How urban residents cope with the close ‘juxtaposition of strangers’ within cities is an enduring theme in urban research. Moreover, the particular juxtaposition of ethnic, national and religious differences brought about by post-war migration into Europe is thought to pose distinctive challenges for urban policy makers and, indeed, residents of ethnically diverse neighbourhoods and cities. This paper examines the degree to which urban residents who ‘belong’ to ethnic and religious minorities identify with these categories, their neighbourhoods and cities. The relationship between place attachment and social trust which is examined here allows us to unpack empirically the extent to which place attachment is borne out of perceptions of community (that is, social trust), as well as the material and political conditions in which it arises. The paper analyses place attachment amongst different ethnic groups in London, Lyon, Oslo and Stockholm and – in doing so – uses affective attachment to place as evidence of their imagined identification with the local political community. In focusing on cities, the aim of the Localmultidem study is to reinstate the local into analyses of European minorities’ political engagement.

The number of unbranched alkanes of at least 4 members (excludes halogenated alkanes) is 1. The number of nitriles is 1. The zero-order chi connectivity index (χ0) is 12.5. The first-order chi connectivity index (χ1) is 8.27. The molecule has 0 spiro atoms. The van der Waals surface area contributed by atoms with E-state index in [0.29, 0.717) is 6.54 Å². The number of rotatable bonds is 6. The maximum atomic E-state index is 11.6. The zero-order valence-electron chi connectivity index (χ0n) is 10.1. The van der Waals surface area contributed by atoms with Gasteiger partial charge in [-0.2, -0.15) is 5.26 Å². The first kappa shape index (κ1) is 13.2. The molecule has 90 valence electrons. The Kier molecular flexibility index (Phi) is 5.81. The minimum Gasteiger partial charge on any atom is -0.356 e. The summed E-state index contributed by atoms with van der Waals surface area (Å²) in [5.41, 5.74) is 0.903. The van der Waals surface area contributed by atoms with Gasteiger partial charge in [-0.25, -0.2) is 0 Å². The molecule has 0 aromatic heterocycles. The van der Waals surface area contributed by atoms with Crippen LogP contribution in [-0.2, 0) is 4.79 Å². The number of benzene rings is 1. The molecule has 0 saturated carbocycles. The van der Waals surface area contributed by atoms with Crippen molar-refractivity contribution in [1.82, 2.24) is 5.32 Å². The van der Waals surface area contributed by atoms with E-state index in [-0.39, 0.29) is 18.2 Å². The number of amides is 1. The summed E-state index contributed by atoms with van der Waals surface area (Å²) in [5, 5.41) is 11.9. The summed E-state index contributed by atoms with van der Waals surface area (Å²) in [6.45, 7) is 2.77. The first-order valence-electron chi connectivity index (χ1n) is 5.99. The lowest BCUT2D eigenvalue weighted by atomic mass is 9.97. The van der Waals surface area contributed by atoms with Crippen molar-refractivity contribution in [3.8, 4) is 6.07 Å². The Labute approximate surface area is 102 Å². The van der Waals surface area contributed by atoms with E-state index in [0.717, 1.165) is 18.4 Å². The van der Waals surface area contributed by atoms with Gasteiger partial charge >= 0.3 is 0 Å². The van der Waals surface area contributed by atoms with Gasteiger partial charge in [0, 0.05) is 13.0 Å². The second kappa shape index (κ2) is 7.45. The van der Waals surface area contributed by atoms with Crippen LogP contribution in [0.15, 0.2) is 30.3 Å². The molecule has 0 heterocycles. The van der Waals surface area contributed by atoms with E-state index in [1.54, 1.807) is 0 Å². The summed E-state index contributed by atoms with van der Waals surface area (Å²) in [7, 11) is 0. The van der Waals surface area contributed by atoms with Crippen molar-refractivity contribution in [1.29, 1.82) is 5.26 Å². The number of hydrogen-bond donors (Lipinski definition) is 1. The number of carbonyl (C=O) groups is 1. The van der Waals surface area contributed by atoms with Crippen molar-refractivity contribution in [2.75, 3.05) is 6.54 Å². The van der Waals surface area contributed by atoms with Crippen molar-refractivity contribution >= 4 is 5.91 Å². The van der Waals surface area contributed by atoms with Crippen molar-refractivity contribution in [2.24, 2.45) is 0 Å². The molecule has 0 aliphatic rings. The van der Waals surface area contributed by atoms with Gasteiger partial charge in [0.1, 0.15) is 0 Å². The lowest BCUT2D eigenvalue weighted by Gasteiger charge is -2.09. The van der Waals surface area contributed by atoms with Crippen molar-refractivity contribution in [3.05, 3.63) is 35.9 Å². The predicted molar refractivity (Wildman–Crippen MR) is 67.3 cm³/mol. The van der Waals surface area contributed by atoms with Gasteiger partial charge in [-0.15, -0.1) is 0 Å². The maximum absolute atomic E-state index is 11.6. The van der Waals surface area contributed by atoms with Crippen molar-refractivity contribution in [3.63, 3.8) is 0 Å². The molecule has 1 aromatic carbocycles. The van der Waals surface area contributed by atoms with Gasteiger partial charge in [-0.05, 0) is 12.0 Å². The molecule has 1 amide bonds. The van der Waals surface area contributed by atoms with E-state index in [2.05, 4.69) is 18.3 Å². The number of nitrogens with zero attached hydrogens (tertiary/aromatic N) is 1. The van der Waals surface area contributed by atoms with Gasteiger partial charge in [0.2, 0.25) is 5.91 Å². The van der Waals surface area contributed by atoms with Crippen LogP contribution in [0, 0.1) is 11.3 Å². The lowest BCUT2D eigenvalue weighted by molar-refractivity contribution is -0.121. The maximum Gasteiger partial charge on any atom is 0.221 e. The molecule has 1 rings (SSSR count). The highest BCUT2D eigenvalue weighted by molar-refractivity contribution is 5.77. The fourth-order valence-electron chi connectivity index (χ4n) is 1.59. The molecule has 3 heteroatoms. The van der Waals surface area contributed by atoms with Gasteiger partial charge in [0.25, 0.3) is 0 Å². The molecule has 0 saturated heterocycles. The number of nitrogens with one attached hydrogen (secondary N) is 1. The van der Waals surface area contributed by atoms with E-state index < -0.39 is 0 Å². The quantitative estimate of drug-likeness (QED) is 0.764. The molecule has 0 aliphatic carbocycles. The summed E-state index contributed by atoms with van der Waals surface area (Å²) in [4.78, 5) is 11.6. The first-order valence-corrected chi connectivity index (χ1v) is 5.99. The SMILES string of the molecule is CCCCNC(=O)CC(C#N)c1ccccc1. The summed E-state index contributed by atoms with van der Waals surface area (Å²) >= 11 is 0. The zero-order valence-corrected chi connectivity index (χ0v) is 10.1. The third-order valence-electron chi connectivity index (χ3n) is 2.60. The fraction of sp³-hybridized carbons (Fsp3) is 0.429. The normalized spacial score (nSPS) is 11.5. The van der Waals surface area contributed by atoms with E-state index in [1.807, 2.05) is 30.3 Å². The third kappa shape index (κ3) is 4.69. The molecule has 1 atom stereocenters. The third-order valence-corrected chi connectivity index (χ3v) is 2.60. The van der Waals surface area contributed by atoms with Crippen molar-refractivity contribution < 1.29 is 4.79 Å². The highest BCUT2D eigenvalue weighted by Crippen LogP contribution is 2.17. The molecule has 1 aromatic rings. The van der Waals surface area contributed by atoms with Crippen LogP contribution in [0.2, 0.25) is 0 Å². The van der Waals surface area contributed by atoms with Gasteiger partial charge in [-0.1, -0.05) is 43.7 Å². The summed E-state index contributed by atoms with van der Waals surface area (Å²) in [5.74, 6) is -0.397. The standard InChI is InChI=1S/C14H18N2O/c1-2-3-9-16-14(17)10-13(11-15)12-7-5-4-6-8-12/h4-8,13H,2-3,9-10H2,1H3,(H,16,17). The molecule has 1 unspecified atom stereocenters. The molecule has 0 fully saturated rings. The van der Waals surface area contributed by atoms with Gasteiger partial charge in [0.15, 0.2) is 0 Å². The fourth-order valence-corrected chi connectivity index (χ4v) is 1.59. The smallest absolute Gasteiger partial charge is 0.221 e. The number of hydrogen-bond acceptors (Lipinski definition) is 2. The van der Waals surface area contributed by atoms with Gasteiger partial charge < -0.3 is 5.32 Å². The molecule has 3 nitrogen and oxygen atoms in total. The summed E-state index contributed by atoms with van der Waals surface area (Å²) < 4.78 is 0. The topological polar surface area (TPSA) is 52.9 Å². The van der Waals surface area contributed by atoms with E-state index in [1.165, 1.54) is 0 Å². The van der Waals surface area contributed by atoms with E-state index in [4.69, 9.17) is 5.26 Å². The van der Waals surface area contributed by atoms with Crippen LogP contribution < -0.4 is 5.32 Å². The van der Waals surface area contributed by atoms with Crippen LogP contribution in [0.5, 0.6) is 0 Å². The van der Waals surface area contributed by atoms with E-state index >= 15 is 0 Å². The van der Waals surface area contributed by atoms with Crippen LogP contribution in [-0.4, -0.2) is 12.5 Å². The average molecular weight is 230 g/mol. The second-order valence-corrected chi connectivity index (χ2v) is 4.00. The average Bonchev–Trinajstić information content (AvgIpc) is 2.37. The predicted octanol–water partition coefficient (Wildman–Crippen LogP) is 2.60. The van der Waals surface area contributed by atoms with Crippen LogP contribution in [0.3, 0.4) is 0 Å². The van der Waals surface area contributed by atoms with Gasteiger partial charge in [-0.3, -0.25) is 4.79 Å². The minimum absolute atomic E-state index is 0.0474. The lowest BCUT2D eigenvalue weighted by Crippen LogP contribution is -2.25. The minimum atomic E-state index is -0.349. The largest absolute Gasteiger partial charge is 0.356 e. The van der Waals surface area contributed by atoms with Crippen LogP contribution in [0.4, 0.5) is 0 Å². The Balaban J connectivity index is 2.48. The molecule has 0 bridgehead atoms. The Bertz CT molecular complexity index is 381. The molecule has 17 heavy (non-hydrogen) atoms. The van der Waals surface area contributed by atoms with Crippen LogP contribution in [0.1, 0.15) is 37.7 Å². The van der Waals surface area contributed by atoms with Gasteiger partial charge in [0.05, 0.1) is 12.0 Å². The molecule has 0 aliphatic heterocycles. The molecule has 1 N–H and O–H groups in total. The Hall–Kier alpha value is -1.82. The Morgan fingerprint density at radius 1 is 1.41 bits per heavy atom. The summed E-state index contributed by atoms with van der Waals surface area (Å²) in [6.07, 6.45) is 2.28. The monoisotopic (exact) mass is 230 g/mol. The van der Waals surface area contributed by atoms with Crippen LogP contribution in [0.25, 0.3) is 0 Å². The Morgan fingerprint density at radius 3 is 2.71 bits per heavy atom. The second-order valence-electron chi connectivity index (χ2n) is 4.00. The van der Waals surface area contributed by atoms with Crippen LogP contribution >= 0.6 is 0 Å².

|Translated title of the contribution||Place attachment, community cohesion and the politics of belonging in European Cities|
|Title of host publication||Social Capital, Political Participation and Migration in Europe. Making Multicultural Democracy Work?|
|Editors||Laura Morales, Marco Giugni|
|Pages||238 - 261|
|Number of pages||24|
|Publication status||Published - 2011|